Mark the good qualities of pope John.This pope John was deposed by the decree of the council, more than three and forty most grievous and heinous crimes being objected and proved against him: as that he had hired Marcilus Parmensis, a physician, to poison Alexander, his predecessor; further, that he was a heretic, a simoniac, a liar, a hypocrite, a murderer, an enchanter, a dice-player, and an adulterer; and, finally, what crime is it that he was not infected withal?

And now, to return to the council: first, we will declare the order of their sessions, with things therein concluded, in general; then we will, Christ willing, adjoin the special tractation of such matters as pertain to the story of the Bohemians, and John Huss and Jerome of Prague, who, in the same ungodly council, were condemned and burned.

This council, therefore, of Constance, which was summoned by the emperor Sigismund and pope John XXIII., about the nativity of our Lord Jesus, Anno 1414, began the same year to be assembled, about the latter end of the year; which first beginning, as the manner is, with a mass of the Holy Ghost, as they were singing, accord- to their custom, their hymn, A writing set up how the Holy Ghost had no leisure to come to the council."Veni Sancte Spiritus," there was, at the same time, a certain bill set up in the church by some well-disposed man, as it seemed, wherein were contained these words following: "Aliis rebus occupati nunc, adesse vobis non possumus;" that is to say, "We are otherwise occupied at this time; we cannot attend to come to you." Here is also to be remembered the worthy saying of the emperor Sigismund, when talk was ministered as touching the reformation of the spiritualty, and some said, Worthy answer of the emperor."Quod oporteat incipere a Minoritis;" that is, "The reformation ought first to begin at the Minorites;" the emperor answering again, "Non a Minoritis, sed a Majoritis;" that is, "Not with the Minorites, but with the Majorites:" meaning the Reformation ought first to begin with the pope, cardinals, and bishops, and other superior states of the church; and so to descend after to the inferiors. Thus much by the way, and now to the purpose and order of the sessions as we promised. This council continued, as is aforesaid, for the space of four years, and had in it five and forty sessions, wherein many things were concluded, which altogether were too long to be recited in this place; as the deposition of three several popes, who were before spoken of, and the hearing of certain legates. Yet I mind to make some brief recapitulation of the most principal matters there done in the sessions orderly ensuing.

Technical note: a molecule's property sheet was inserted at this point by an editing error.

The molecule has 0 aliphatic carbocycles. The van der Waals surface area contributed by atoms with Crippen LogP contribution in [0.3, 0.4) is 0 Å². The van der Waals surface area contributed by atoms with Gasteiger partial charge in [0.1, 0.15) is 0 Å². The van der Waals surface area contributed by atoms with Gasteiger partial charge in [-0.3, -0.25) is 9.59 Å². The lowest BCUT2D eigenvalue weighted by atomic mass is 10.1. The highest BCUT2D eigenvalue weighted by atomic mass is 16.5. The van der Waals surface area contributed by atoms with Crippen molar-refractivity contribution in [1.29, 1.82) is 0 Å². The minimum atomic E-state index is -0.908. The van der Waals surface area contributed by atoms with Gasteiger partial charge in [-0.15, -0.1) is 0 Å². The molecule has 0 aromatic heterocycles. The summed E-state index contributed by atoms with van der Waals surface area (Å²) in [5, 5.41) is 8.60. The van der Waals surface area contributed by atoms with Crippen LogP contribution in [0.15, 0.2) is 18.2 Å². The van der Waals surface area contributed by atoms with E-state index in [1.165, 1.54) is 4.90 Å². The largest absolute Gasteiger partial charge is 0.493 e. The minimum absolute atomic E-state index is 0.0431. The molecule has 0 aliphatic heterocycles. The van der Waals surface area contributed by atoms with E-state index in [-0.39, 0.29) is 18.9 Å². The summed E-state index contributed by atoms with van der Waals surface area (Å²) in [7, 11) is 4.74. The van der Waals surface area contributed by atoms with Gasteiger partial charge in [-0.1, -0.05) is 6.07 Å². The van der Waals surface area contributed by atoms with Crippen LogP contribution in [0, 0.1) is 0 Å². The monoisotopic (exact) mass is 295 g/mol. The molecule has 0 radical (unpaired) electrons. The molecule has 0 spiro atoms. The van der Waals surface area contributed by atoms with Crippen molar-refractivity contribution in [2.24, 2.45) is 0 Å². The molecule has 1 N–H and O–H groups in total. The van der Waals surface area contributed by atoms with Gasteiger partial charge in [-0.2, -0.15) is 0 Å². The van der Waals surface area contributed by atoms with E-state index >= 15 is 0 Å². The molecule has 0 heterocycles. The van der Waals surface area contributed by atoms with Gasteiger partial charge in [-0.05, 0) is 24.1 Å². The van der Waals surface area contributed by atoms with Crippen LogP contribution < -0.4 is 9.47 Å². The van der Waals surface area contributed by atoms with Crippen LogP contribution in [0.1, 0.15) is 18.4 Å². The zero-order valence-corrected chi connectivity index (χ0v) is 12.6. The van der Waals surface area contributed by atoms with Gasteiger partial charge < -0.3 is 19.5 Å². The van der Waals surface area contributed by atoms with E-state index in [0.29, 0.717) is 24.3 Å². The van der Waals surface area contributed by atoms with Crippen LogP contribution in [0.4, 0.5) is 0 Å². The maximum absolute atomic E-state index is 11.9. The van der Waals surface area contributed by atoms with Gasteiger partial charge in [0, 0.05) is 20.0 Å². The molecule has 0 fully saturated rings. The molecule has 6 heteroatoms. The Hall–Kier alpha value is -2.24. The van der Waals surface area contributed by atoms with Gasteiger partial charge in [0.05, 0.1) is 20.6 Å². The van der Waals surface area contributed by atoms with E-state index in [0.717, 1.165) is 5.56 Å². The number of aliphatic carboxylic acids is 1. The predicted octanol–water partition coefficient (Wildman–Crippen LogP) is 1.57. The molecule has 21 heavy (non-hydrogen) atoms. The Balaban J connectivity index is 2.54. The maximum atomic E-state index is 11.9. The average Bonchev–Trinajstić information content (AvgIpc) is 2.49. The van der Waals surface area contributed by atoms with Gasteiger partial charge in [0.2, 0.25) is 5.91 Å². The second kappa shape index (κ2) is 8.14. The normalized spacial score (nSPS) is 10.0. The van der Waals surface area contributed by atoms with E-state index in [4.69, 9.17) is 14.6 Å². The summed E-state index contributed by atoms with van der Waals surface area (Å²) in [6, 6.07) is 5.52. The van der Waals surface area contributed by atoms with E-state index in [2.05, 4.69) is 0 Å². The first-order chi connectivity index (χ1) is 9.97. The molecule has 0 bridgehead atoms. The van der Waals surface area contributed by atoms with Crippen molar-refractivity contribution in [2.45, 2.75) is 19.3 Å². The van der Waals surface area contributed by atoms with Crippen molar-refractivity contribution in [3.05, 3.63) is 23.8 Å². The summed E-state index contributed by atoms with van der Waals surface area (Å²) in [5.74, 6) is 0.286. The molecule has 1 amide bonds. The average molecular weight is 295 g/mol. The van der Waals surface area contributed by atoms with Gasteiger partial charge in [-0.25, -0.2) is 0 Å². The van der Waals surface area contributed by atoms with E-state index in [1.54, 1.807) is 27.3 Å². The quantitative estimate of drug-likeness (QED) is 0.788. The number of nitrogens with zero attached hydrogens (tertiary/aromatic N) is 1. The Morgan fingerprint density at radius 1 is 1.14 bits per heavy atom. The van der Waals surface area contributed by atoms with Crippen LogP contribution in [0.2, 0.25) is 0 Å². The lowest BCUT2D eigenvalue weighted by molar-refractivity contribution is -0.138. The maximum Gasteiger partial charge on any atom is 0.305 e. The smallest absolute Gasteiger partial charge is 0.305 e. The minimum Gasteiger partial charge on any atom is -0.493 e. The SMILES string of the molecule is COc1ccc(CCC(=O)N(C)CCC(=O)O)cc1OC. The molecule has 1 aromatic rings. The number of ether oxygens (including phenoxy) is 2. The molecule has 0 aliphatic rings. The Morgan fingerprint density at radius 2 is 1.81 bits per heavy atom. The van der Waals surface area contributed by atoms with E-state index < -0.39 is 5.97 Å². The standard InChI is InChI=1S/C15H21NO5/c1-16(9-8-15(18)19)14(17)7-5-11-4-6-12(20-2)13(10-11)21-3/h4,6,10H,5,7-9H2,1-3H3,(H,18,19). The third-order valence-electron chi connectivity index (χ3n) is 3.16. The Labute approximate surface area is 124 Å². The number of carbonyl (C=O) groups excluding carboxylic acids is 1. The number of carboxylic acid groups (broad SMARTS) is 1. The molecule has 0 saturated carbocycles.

1. The prelates assembled in this council were numbered together with their deputies, 1940. Philip and Cheney, &c. Gregorius in Epistola quadam.